Industry stakeholders such as Genn believe that P2P property platforms have made it easier for a new generation of investors to access a wide variety of property development loans and investment opportunities and this looks set to continue. “There’s a strong future for P2P property as it’s an asset class people want in their portfolio,” he says.
“As long as platforms continue to deliver strong customer service and strong underwriting, it’s a sector that will still stick around.”
Meanwhile, Murciano believes that P2P lenders are feeling a lot more secure and protected in the wake of the latest FCA rules, which hold platforms to a higher standard of compliance.
“Hopefully in the future we will see platforms being a lot more responsible in the way they assess risk and carry out their due diligence process, all for the benefit of lenders,” he says.
One thing that all platforms can agree on is that despite the many changes and challenges that the sector has lived through, there is more to come.
The coronavirus has introduced a wild card element to the sector – just weeks after the much lauded ‘Boris Bounce’ in the post-election property markets, leading to fears that property prices could drop again. While the majority of property-backed platforms cap their loan-to-value (LTV) at 75 per cent or less, these are unusual times and the threat of a new recession could result in a squeeze on the UK’s property market.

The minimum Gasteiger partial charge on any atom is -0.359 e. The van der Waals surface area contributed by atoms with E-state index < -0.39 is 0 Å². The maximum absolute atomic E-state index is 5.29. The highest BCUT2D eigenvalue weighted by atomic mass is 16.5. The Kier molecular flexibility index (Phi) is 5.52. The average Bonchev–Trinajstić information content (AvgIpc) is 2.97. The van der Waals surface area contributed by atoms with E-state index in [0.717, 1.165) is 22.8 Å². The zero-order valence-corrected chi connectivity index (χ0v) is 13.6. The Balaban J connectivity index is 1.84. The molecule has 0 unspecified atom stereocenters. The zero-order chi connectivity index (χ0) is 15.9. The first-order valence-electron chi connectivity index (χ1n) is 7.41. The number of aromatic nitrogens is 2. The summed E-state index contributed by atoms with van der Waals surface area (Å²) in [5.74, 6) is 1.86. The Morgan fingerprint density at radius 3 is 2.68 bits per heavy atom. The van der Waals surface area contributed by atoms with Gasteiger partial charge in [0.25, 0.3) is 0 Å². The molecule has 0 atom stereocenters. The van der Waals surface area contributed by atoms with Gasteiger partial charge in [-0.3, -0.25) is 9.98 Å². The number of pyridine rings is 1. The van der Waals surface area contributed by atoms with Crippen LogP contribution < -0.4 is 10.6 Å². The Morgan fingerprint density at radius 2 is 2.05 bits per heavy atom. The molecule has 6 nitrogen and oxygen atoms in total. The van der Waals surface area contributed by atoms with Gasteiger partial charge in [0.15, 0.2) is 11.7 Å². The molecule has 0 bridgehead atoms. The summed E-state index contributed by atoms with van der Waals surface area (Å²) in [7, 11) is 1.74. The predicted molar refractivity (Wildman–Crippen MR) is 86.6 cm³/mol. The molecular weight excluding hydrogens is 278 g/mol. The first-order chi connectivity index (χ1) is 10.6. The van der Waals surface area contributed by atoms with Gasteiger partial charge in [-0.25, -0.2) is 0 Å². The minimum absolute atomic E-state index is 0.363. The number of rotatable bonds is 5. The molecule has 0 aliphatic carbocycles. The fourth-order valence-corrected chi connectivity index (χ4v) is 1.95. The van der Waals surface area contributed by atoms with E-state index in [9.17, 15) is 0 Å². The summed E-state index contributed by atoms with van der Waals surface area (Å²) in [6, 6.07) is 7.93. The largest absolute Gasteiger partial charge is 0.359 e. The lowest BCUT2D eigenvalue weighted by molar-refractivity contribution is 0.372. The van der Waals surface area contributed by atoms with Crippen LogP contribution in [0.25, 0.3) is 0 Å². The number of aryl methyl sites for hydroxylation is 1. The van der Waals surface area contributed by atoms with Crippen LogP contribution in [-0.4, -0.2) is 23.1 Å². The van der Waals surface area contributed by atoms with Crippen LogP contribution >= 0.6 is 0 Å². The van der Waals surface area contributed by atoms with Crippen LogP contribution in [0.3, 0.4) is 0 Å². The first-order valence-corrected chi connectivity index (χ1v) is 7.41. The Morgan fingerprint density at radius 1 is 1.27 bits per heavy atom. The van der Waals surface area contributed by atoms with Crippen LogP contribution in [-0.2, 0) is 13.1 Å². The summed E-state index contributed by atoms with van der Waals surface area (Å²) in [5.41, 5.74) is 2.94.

Any significant fall in valuation can put investor capital at risk, and platforms will no doubt be focused on protecting their investors, even while offering much-needed support to the property development industry.
But this is a challenge which property lending platforms are likely to embrace. After all, this is a sector which prides itself on seeking innovative solutions to complex financing problems, and prioritising risk management every step of the way.
“There are exciting times ahead,” says Davies. “We want to help solve the UK’s housing crisis, democratise property investment and offer the younger generations the chance to save for their future in products such as the Innovative Finance ISA.”
It remains to be seen how the P2P property sector will weather the challenge of the months ahead.
But these platforms’ commitment to the future puts them in a great place to use their innovation, technology, and expertise to bring an ancient investment class into the 21st century and beyond.